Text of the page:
The gradual digitization of consumers’ lives is being reflected in the way brands are deciding how to target them. In 2017, online gross adspend was due to overtake investment in TV advertising in Germany for the first time. This would make Germany one of only about 15 countries in the world where brands are spending more money online than they are on the traditional TV screen.
But this pioneering shift belies something curious about media consumption in Germany: traditional media are still immensely popular and incredibly powerful.
On average, Germans spend around four hours a day watching the old-fashioned TV, and more than three hours more listening to the radio. By comparison, the time spent online each days is just under three hours.
The difference, of course, is that when people are online, so much more can be understood about them – where they are, what else they’re interested in and much about who they are – enabling advertisers not only to reach these people effectively, but to reach them with a message that’s more likely to be relevant to that individual.
What’s also clear is that there’s a generation gap opening up when it comes to media consumption. The audience of people aged 16 to 24 watching “regular” linear television fell by 13 percent in the two years to 2016. It’s not just that old and young are interested in different content; they’re consuming it in entirely different ways.
Not surprisingly, it’s younger people who are the biggest users of social networks, although these are not as widely used as in other Western European markets. The most popular social network in Germany is Facebook with a penetration rate of 60 percent in Germany (68 percent is the northern and Western European average). YouTube is used by 46 percent, Instagram by 18 percent and Twitter just 15 percent, compared to 23 percent for the rest of the region. And while increases in the level of investment going to online media have largely come at the expense of print, magazines and newspapers still play a key role in helping German consumers stay up to date.
Germans spend an average of more than half an hour a day with a print publication, although it is likely that a smaller proportion of people are spending much longer than that with their favorite read. The medium they actually spend most time with is radio, which even in this digital age accounts for 32 percent of their media time, and 4.4 percent of advertising spend.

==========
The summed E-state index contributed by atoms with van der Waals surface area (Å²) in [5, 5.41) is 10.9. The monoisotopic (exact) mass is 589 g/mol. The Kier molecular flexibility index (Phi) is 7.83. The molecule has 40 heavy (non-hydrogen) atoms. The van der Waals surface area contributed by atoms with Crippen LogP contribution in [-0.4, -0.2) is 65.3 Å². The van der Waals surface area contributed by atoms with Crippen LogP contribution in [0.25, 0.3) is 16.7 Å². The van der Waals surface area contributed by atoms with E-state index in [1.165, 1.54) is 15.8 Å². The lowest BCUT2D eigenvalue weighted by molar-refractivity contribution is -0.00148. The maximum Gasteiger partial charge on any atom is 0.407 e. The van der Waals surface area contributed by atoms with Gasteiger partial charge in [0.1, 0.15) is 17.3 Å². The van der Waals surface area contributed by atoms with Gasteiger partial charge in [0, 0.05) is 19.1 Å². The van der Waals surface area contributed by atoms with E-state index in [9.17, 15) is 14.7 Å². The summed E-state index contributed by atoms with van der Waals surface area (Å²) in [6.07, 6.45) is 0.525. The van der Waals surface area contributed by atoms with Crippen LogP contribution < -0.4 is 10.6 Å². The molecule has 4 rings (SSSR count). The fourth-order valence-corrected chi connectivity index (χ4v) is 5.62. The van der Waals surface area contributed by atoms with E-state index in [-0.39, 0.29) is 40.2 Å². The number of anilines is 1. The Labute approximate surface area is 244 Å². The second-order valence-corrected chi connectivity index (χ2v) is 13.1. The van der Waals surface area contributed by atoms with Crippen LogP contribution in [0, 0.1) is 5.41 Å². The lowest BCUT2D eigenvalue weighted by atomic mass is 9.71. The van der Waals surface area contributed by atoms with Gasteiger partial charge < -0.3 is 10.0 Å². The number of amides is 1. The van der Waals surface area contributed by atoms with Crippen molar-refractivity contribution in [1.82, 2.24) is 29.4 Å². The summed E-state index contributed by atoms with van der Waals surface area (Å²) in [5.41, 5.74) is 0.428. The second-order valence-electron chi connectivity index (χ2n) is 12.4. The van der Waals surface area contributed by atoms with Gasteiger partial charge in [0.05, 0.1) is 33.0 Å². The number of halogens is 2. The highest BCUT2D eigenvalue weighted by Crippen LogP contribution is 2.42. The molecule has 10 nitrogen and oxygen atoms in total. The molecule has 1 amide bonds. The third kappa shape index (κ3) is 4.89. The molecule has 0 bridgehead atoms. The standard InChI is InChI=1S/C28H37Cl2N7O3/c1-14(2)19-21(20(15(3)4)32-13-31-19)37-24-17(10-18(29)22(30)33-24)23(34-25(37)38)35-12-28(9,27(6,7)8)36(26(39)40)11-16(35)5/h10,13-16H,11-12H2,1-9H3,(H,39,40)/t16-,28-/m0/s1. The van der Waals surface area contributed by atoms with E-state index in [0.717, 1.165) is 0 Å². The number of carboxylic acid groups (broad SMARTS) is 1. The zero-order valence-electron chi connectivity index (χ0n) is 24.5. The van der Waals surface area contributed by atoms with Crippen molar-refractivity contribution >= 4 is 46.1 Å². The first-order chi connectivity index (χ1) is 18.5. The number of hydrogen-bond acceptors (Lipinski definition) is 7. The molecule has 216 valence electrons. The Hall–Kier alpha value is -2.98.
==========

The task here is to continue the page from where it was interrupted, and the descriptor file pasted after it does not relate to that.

Total media investment in 2017 in Germany was forecast to reach EU17,372 million , a 1.0 percent increase over spending in 2016.
Ways to win
Reaching out to consumers in innovative ways is not just a smart way to maximize reach, or to engage with people online who are moving away from TV and print. It’s also an investment in brand value. BrandZ research consistently shows that consumers see the brands that invest in digital communications as innovative, and brands perceived as being innovative tend to have higher brand value.
But the smartest brands are not just switching traditional media budgets over to digital; they’re using media together – mirroring the seamless way that consumers use different devices – with multi-media campaigns designed to generate an effect that’s greater than the sum of its individual parts.
And there’s still plenty of mileage, across all media, in good, old-fashioned storytelling, and compelling stories combined with memorable imagery are still at the heart of some of the most memorable campaigns in Germany. In a recent campaign for Audi, for example, an entertaining and intentionally over-the-top TV ad showed how having your car serviced by a dealer rather than a random mechanic was more than a good idea – it was a triumph of good over evil. Greasy and menacing-looking mechanics chased down an Audi as it roared through the desert to reach an Audi service center for a tune-up.
Theory in action
Fashion brand Tommy Hilfiger collaborated with model Gigi Hadid on a project aimed at young consumers that became less of an ad campaign and more the creation of a community. In a break from traditional celebrity endorsement of a brand, Tommy Hilfiger created a Tommy x Gigi collection designed to the Snapchat generation. Ahead of the Spring ’17 collection launch, the brand took Gigi on a trip around the world to meet key online influencers in major cities, and let fans share control over the looks that would later hit the runway. The #TogetherTour took Gigi to Berlin, Dubai, Milan, Shanghai and Tokyo, and gave fans the opportunity to chat informally with Gigi about the collection, with short films made in each city for sharing online. The brand gained 725,000 new members on social networks over a two-month period, 90 percent of whom were in the target audience. High double-digit growth was seen in retail and e-commerce performance versus the same period a year earlier. Tommy Hilfiger, once the official outfitter of 90s hip-hop, was relevant all over again.